Friday, February 23, 2007

Regulatory considerations

Let us agree that, even though some of the functions are very similar to other types of banking, mobile banking is different. For a start this is the only type of banking where you can enter your own PIN on your own secure device. It is the only type of banking where you can be informed of banking transactions and be asked to confirm actions at any time or place in the world, providing you have cellphone reception.

The question frequently asked is what is the regulatory implications of all of this? or.. does it impact regulatory considerations at all? These are very important questions and should be properly resolved prior to deploying any solution. It is far better to ensure Central Bank approval prior to launch than having to suspend a product launched in haste in order to get the regulatory dispensation in place. This is especially embarrassing when the product is particularly successful.

In considering regulatory issues four areas are important:

Deposit taking

The basis of banking anywhere in the world is the management of systemic risk. Central banks are primarily concerned of situations where an institution holds money on behalf of some-one else and then is not capable of repayment if required. Organisations that take deposits from consumers and hold it on their behalf forms the basis of banking and is carefully controlled. These organisations are usually called banks and must conform to Central bank's regulations (like strict reporting and capital adequacy considerations). When deploying mobile banking solutions the regulator must be consulted especially in instances where a wallet, or pseudo bank account is created or even in instances where clearing is a delayed process.

Know your customer (KYC)

One of the most difficult problems to solve in the provision of entry-level banking to low income people is the disproportional high cost of opening a bank account. Some of the regulatory prescriptions regarding KYC, if implemented according to the letter of the law, often kills the business case. It is important to consider the characteristics of the phone, the objective of the service and special dispensations often available in banking law to solve this problem in a legal way. The registration process and take-up procedure in many mobile banking solutions often contravene regulatory prescriptions. In many cases the solutions had to be suspended in others the Central bank accommodated solution providers by making small modifications to the rules. We at Fundamo are of the opinion that this work should be done prior to product launch.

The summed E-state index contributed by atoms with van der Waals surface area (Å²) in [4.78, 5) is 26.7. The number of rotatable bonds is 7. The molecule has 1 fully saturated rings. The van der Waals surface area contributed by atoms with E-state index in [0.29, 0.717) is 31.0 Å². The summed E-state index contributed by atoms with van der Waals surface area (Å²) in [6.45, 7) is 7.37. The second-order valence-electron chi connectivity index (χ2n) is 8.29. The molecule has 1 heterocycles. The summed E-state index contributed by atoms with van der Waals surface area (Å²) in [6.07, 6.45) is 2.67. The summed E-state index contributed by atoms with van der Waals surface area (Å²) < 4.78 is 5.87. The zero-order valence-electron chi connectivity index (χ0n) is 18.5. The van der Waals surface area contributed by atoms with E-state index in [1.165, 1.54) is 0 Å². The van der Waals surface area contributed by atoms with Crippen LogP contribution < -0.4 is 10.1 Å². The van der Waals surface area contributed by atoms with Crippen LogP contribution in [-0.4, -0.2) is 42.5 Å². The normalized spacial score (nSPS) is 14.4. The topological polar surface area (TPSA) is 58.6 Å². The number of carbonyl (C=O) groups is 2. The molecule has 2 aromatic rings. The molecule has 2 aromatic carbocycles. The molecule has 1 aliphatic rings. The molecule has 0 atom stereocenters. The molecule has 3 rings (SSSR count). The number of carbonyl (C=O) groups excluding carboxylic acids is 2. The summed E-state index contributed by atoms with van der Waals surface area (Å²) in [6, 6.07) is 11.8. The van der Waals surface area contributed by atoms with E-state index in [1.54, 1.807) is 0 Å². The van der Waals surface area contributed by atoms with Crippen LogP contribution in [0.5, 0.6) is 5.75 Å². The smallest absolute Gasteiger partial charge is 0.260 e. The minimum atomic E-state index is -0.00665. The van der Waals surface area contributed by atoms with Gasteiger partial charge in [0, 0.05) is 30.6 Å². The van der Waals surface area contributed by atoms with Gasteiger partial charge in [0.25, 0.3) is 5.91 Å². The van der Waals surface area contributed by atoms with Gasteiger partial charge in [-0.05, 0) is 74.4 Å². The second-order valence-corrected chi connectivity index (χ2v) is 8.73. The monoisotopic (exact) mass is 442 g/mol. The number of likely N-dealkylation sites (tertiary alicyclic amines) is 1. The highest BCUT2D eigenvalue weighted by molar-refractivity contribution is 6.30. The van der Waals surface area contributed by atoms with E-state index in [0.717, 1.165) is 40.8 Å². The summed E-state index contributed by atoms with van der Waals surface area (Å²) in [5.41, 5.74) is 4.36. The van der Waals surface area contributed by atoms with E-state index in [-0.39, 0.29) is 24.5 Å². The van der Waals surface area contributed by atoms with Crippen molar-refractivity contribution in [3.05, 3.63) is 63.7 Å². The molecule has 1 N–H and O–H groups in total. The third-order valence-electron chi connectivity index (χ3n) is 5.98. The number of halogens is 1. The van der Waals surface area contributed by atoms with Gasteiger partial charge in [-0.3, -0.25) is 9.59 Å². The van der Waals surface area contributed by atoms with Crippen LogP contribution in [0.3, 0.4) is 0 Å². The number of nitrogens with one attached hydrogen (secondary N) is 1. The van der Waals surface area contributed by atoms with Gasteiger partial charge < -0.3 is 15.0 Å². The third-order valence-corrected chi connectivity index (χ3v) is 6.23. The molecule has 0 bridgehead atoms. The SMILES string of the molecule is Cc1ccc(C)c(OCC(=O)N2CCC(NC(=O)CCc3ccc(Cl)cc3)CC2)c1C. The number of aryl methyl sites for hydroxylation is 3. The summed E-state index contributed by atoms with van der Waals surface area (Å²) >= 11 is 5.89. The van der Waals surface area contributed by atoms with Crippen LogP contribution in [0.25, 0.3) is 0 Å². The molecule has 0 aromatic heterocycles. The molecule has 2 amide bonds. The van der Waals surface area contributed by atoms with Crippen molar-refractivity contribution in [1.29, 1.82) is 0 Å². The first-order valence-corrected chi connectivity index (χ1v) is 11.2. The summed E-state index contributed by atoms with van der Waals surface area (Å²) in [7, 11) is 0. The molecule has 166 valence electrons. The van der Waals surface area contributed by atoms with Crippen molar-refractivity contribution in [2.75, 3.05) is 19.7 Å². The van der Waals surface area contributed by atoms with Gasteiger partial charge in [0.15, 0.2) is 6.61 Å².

Dispute management

One of the strengths of the existing banking world is the clear definition of liability. If you accepted a card payment without checking the signature, then you may be liable to refund the whole amount. Payment systems have been clearly defined to cater for situations like when your PIN has been compromised, when a card payment is accepted while the card is not present at the merchant, what happens if the terminal is not certified etc. etc. In many instances the rules usually applicable in the classic world can not be applied as is for mobile initiated transactions. Liability and dispute mechanisms must be re-developed, tested and then applied. These rules should conform to laws and existing relationships between banks and clients. It is not trivial to adjust these rules for mobile payments/banking, but critical to ensure that disputes can be managed accurately.

Clearing and settlement

Many countries have promulgated advanced electronic payment laws. These laws prescribe regulations regarding the clearing and settlement of transactions between banks. When implementing mobile banking solutions, it is critical to consider these rules carefully. Considerations should be given to the legal implications of aggregated settlement and/or nett settlement designs. The need to be a member of or even the establishment of ACH's must be considered carefully.

Regulatory considerations is not trivial and differs from one country to another. It is best to contract experts in this space when deploying mobile banking solutions. The small additional cost is not even closely comparable with the potential risk and loss of income that may accrue to a customer if regulatory mistakes are made.

1 comment:

Anonymous said...

Your blog is very informative!
I am student from columbia university, NY and am doing a research paper on mobile banking. I need some information particularly from the pricing part:

1) How much does the vendor charge the bank for a per user basis?
2) How much does the vendor charge the bank for a per user basis?
3) What percentage of the per user charge does the vendor pay to the carriers?

Any advice is appreciated.